China subverts pollution with contained vertical farms – and boosts yield

May 26, 2017 by  
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Around one fifth of arable land in China is contaminated with levels of toxins greater than government standards, according to 2014 data. That’s around half the size of California, and it’s a growing problem for a country that faces such levels of pollution they had to import $31.2 billion of soybeans in 2015 – a 43 percent increase since 2008. Scientists and entrepreneurs are working to come up with answers to growing edible food in a polluted environment, and shipping container farms or vertical gardening could offer answers. The toxins in China’s environment have made their way into the country’s food supply. In 2013, the Guangdong province government said 44 percent of rice sampled in their region contained excessive cadmium. Around 14 percent of domestic grain contains heavy metals such as lead, arsenic, and cadmium, according to research from scientists in 2015. Related: Arctic town grows fresh produce in shipping container vertical garden Could shipping container farms offer a way around this contamination? Beijing startup Alesca Life Technologies is testing them out. They turn retrofitted shipping containers into gardens filled to the brim with arugula, peas, kale, and mustard greens, and monitor conditions remotely via an app. They’ve already been able to sell smaller portable versions of the gardens to a division of a group managing luxury hotels in Beijing and the Dubai royal family. Alesca Life co-founder Stuart Oda told Bloomberg, “ Agriculture has not really innovated materially in the past 10,000 years. The future of farming – to us – is urban .” And they’re not alone in their innovation. Scientist Yang Qichang of the Institute of Environment and Sustainable Development in Agriculture at the Chinese Academy of Agricultural Sciences is experimenting with a crop laboratory, testing which light from the visible light spectrum both helps plants flourish and uses little energy . His self-contained, vertical system already yields between 40 and 100 times more produce than an open field of similar size. He told Bloomberg, “Using vertical agriculture, we don’t need to use pesticides and we can use less chemical fertilizers – and produce safe food.” Via Bloomberg Images via Alesca Life Technologies

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Shanghai is planning a massive 100-hectare vertical farm to feed 24 million people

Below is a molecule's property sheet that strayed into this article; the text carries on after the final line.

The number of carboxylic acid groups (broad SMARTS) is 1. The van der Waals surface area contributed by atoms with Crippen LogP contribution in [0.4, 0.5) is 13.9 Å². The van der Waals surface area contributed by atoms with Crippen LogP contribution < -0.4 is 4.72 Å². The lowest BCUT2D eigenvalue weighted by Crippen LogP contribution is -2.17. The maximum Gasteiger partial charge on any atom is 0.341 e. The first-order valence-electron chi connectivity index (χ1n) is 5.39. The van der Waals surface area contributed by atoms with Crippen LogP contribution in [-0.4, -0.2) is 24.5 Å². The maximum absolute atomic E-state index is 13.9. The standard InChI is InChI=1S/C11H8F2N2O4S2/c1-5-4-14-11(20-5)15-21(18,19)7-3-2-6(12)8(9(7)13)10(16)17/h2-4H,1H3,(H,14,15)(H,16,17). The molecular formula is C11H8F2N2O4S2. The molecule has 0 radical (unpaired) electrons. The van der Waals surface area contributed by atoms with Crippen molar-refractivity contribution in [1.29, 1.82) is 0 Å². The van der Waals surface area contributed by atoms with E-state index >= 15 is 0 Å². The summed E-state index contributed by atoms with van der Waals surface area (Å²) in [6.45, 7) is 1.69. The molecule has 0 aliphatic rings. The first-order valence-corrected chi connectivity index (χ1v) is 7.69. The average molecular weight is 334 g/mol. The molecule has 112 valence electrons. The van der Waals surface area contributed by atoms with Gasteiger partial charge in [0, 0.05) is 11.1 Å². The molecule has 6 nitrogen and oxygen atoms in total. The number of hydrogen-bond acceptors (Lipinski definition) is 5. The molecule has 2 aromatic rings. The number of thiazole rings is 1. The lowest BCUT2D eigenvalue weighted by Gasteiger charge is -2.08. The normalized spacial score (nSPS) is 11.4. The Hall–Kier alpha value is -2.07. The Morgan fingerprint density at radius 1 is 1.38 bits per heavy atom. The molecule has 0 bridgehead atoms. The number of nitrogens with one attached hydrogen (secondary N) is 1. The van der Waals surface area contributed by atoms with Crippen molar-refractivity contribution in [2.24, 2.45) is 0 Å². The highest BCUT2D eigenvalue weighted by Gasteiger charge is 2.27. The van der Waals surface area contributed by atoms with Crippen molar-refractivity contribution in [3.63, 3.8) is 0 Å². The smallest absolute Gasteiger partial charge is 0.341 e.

April 12, 2017 by  
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International architecture firm Sasaki just unveiled plans for a spectacular 100-hectare urban farm set amidst the soaring skyscapers of Shanghai. The project is a mega farming laboratory that will meet the food needs of almost 24 million people while serving as a center for innovation, interaction, and education within the world of urban agriculture. The Sunqiao Urban Agricultural District is composed of vertical farms that fit in nicely between the city’s many towers, adding a welcomed green counterpart to the shiny metal and glass cityscape. In a city like Shanghai, where real estate prices make vertical building more affordable, the urban farm layout counts on a number of separate buildings that will have various growing platforms such as algae farms , floating greenhouses, vertical walls and even seed libraries. The project incorporates several different farming methods including hydroponic and aquaponic systems. Related:Sasaki Architecture convert a former disco club into an office space with floating walls The masterplan was designed to provide large-scale food production as well as education. Sunqiao will focus on sustainable agriculture as a key component for urban growth. “This approach actively supports a more sustainable food network while increasing the quality of life in the city through a community program of restaurants, markets, a culinary academy, and pick-your-own experience” explained Sasaki. “As cities continue to expand, we must continue to challenge the dichotomy between what is urban and what is rural. Sunqiao seeks to prove that you can have your kale and eat it too.” Visitors to the complex will be able to tour the interactive greenhouses, a science museum, and aquaponics systems, all of which are geared to showcase the various technologies which can help keep a large urban population healthy. Additionally, there will be family-friendly events and workshops to educate children about various agricultural techniques . + Sasaki Via Archdaily